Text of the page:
Kos island, the 3rd largest in the Dodecanese, is a modern tourist destination with high quality hotels, numerous good eating and drinking establishments and many options for fun and activities. In summer the roads around the port are almost impassable. Pedestrians, cyclists, motorbikes and cars move in and out in all directions. The music from the bars and taverns mixes with the noise of the street, with the voices of sunburned and drunken tourists as well as with the horns of incoming and outgoing ships. The tourist season in Kos lasts from April to October, peaking in August.
The island has an area of 295 sq. km , 112 km of coastline and over 33000 permanent inhabitants, mostly engaged in tourism. The history of Kos goes far back in time. A walk in the city is enough to find this out. Hippocrates, the famous father of medicine, was born in Kos. Hippocrates is considered the founder of scientific medicine. He passed healing from the hands of the magicians to the hands of the doctors. He founded a medical school in the Asclepieion of Kos, traveled a lot and wrote many books that survive even to this day. His approach to medicine was what we now call holistic, dealing not only with the symptoms but mainly with the causes. His mark in the history of medicine is indelible, graduate doctors all over the world begin their careers giving the oath of Hippocrates which refers mainly to the ethical practice of medicine.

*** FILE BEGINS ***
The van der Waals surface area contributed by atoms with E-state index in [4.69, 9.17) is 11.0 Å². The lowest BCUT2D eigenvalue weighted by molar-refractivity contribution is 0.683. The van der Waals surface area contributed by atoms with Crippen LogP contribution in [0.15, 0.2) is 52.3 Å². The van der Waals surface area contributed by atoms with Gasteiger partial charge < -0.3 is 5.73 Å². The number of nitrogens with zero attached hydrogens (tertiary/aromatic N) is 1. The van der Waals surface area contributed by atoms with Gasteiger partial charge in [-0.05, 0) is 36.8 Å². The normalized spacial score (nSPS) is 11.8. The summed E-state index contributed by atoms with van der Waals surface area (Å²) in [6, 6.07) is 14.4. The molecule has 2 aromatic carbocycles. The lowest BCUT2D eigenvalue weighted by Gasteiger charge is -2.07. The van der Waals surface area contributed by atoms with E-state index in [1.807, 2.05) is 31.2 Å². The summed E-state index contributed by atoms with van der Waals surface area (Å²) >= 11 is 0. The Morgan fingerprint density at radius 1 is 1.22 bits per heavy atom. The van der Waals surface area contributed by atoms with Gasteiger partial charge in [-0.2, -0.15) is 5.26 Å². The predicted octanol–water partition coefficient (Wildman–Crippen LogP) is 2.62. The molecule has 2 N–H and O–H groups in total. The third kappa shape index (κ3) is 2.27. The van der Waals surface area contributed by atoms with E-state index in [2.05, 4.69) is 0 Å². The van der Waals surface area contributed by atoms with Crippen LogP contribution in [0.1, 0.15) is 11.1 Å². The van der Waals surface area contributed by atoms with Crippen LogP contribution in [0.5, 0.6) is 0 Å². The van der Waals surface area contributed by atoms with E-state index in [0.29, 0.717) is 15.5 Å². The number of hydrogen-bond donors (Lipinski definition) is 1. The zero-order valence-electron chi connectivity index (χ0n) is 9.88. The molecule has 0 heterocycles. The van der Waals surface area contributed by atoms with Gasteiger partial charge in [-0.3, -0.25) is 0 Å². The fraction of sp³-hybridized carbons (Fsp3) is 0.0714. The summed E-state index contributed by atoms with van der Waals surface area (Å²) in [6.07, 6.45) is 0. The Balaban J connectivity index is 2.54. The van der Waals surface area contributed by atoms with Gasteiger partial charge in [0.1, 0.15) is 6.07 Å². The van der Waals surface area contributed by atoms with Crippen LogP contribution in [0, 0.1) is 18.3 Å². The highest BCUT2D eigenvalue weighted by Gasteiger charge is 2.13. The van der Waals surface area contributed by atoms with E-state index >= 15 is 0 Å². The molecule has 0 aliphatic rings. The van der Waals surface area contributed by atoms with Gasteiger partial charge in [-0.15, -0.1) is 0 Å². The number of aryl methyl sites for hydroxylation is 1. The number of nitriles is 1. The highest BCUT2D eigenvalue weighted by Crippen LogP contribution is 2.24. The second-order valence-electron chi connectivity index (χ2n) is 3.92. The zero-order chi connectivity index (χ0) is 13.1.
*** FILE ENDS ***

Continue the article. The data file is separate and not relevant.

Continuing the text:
The fact that medicine was developed there which included philosophical implications means that society was advanced. The city of Kos is built on the ruins of great civilizations. Walking around the narrow streets of the city, you find yourself in front of stone theatres that were built from the 3rd century BC, you find yourself in front of temples and the ancient market that gathered goods from east and west, but the most important archeological monument is located 3.5 km outside the city and is the Asclepieion. In addition to being a place of teaching, it was a place of worship, sports and other social events. In 260 BC in the Asclepieion of Kos also recognized the right to immunity, i.e. the right of every persecuted person to find refuge there. All this demonstrates the cultural level but also the power that Kos had.
The Middle Ages erased many elements of ancient prosperity in Kos. It was then looted by Saracen pirates, conquered by the Genoese, the Venetians and in 1315 by the Knights of the Order of St. John as were the remaining Dodecanese islands. In 1522 Kos passed to the administration of the Ottoman Empire and in 1912 it became fell into the possession of Italy. It was about this time that the wheels of the first bicycle on the island were pressed. Together with the army, the Italians brought bicycles and soon the first shops opened for trading and started repairing them. The period of Italian rule ended in 1943 when Mussolini was forced to sign a truce. From that moment on, German forces attacked the Italian army mercilessly. The German occupation lasted only 2 years but managed to destroy what centuries of wars and battles had not destroyed. They also drove away the Jews who lived there while executing people and bombing even without a reason. In 1945 the British arrived as liberators, but their practices did not differ that much from those of previous conquerors, which brought major dissatisfaction to the islanders. The desire for democratic governance and integration within Greece resulted in the union on October 28, 1947.